Behind in the land game, “Mr. Dee” instead pushed forward by working multiple off-farm jobs in addition to growing crops. He came out OK, but he should have had much more for what he put in.
Risky business. The shadow of past treatment formed how Black farmers did future business. With debt historically being leveraged against them, Black farmers were less likely to take on government loans.
Those that did seek out loans and other USDA services were often denied per the 1982 US Commission on Civil Rights report. If they did get loans, all too often they lived to regret it. Between 2006 and 2016, Black farmers were foreclosed on six times more often than white farmers for their USDA loans.
Black farmers lost land at rates double to 2.5-times faster than white farmers. By 1983, 94% of 1920 Black-owned farms were gone. White-owned farms decreased just 28.8% during the same period.
Christi Bland and her father, James Bland, are yet another remnant in a once thriving Black farm community. They’re now the only full-time Black family farmers in their Mississippi Delta community.
As a female Black farmer—with a PA degree—Christi is a veritable unicorn.
The Blands and every other Black farmer interviewed cited the Farm Service Agency (FSA) county committees as a critical component in the eradication of Black farmers.
Created in the 1930s, elected committee members make decision on eligibility for various federally funded programs and their administration.
Black farmers weren’t on those committees even in areas with the highest concentrations of Black growers. Decisions on funding, foreclosure and access to foreclosed land were made by the competition, Christi says. Conflicts of interest and discrimination too frequently resulted.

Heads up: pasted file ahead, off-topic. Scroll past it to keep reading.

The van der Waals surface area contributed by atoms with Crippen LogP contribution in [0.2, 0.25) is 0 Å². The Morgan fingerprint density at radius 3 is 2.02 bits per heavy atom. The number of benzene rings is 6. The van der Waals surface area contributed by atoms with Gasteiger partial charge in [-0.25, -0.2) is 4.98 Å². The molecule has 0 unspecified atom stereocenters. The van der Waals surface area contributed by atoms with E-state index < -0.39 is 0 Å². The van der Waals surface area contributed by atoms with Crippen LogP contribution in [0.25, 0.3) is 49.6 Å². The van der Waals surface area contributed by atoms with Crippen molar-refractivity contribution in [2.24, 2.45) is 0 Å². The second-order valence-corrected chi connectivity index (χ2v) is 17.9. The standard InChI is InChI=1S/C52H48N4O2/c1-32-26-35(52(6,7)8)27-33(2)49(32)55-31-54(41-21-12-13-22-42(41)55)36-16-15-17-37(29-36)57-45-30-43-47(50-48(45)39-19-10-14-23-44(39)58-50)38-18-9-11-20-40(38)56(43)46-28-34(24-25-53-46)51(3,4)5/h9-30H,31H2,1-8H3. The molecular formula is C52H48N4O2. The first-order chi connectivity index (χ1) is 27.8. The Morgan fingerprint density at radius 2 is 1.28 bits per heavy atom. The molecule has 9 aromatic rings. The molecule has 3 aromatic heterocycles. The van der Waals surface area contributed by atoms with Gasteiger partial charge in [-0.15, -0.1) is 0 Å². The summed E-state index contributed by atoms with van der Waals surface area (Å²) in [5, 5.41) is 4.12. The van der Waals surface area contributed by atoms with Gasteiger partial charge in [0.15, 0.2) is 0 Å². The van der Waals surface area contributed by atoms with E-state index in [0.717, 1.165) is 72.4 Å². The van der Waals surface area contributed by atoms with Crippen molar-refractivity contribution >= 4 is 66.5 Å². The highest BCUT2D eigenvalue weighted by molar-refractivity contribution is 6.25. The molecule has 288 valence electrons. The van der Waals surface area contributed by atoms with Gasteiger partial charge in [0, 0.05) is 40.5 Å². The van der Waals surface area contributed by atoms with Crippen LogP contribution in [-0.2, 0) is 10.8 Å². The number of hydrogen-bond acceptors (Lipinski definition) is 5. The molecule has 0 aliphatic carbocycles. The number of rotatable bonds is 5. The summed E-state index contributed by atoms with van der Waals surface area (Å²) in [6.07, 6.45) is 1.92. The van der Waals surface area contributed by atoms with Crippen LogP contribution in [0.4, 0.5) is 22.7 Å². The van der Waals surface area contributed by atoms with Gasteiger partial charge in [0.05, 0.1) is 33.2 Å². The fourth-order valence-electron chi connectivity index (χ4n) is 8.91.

The 2001 US Commission on Civil Rights report, revealed Black farmers waited four times longer than white farmers for USDA farm loan approvals.
“It’s the fox watching the hen house,” says PJ Haynie, who also farms in Arkansas as land is more plentiful and he gets the bonus of a Black farming community.
“Committees held up loans so a Black farmer wouldn’t get money to buy seed until June. The white farmer had his in 30 days,” he says.
The late-planted, crops would never catch up. Profits were lost and historic yields depressed reducing future yield-based benefits.
“It’s an economic knee on our necks,” PJ says.
Joining up. Avoiding extinction will take creative thinking. Dotson set the example as a founding member of the Winston County Self Help Cooperative (WCSHC) in 1985. Originally banding together Black farms to get bulk input rates, it’s now a hub for education, programs and mentorship.
Several members are returning farm kids.
“Daddy told all us kids to go to college. Farming was just too hard,” says Alonzo Miller watching his herd built with the WCSHC heifer program.
It wasn’t only physically hard, it was spiritually hard for Black farmers.
“White farmer friends would tell Daddy there was cost share to dig ponds and improve the land. But when he went down to the USDA office, there wasn’t any funding for him,” Miller says.
Lost production and lost farms due to denied resources will weigh on Black farmers, continuing to hold them back for generations to come.
They protested. They successfully sued the USDA. Though they won, years later many hadn’t received settlements. To get his settlement, Haynie—the discrimination victim in the case—had to sign a document stating he’s ineligible for any USDA help. Ever.
PJ, Billy and Christi, who serve on the National Black Growers Council, say use of federal land could lighten the weight borne from past wrongs.
“Maybe Black farmers get the first chance at, or a reduced rate on, federal leases,” Haynie says. “Or a tax incentive if retiring farmers sell to young Black producers.”
It’s doubtful efforts could rebuild the lost community, but maybe the scales can be tipped enough to stem future loss of Black farmers. ‡